This Paul McGinley swing sequence is one of my favourites on tour. It’s an uncomplicated action that Paul is able to repeat time after time. This is one of the main reasons why the 47-year old remains competitive.
We can all take a lot from this action, particularly compared to players like Dustin Johnson who, at 6ft 4in and 14 stone, is nine inches taller and 2.5 stone heavier than Paul and with an action the majority of us would struggle to recreate. Something that all golfers would do well to imitate is Paul’s set-up. It is technically superb, and provides a very stable base from which to initiate the swing. From there, the swing remains impressively on plane throughout.
In fact, if you were to put Paul on the Explanar (a training aid designed to encourage golfers to swing on the optimum plane) it would fit perfectly. I’ve used this swing in lessons to demonstrate how to swing on plane. Imagine a wheel or hoop running around Paul’s body, on plane with the set-up, and his path would fit this wheel throughout.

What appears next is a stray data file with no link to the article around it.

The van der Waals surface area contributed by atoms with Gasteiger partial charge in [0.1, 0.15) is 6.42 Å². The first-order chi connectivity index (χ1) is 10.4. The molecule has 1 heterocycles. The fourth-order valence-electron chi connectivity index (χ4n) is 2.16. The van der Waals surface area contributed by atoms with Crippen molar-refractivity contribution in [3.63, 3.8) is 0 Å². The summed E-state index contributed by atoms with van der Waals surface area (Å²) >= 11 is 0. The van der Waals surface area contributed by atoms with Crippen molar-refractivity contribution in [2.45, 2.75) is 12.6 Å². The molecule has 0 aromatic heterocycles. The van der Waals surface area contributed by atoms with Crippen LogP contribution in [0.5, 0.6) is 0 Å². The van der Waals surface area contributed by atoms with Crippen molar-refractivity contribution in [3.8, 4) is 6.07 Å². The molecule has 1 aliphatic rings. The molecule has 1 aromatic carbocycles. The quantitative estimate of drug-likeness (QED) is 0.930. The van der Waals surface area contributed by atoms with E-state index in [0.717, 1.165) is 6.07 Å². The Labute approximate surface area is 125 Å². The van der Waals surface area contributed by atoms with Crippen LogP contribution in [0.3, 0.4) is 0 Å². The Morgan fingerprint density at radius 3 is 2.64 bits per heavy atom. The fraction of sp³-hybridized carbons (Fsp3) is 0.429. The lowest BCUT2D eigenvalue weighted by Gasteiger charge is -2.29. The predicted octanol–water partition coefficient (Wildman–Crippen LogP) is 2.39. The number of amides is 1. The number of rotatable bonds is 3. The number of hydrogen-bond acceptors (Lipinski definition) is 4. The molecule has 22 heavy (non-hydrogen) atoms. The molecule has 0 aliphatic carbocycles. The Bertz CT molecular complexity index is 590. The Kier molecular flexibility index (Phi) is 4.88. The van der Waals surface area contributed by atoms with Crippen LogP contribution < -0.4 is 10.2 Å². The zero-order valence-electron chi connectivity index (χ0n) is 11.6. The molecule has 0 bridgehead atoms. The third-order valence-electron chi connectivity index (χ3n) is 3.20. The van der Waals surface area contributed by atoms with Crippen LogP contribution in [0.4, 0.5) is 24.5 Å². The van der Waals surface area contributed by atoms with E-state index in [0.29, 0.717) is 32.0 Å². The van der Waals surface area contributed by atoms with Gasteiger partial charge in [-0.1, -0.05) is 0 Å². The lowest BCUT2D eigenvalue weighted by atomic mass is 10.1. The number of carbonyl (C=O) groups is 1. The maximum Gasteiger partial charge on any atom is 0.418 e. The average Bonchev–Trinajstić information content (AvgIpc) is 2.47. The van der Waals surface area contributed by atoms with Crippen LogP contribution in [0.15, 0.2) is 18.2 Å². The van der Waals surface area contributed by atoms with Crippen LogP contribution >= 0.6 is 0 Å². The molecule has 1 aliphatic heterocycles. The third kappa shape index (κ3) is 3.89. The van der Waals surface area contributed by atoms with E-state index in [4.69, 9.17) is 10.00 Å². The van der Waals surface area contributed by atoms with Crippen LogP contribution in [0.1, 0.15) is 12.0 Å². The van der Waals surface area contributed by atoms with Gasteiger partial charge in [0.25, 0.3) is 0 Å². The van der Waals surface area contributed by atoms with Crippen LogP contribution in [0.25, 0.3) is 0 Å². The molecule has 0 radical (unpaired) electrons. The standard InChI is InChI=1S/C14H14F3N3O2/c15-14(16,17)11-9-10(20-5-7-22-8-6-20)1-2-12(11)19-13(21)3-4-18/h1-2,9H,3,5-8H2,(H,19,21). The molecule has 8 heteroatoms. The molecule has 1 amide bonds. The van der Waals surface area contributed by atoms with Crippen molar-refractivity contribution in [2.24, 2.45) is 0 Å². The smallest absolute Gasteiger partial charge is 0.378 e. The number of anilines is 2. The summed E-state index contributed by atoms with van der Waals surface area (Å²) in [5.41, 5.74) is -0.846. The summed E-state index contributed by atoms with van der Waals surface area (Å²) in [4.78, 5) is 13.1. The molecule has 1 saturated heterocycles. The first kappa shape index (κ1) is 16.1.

I’m a particularly big fan of the movement Paul makes from the top of his swing, which initiates the downward motion. The weight transfer and turn on to the left side are outstanding. It’s almost the complete opposite to stack and tilt, and is one of
the main reasons Paul is able to create impressive power, relative to his height.
Note that this is a turn rather than a sway, a trap that many golfers fall into, particularly when trying to hit the ball further.
This Paul McGinley swing sequence shows that the repetitive nature of the action, the fantastic rhythm and the outstanding change of direction into the downswing all mean that there’s no reason why Paul can’t continue to play well. Once the pressure of the Ryder Cup has passed, I have absolutely no doubt the 2014 European captain will go on to be very competitive on the Senior Tour, if he wishes, when he reaches the age of 50.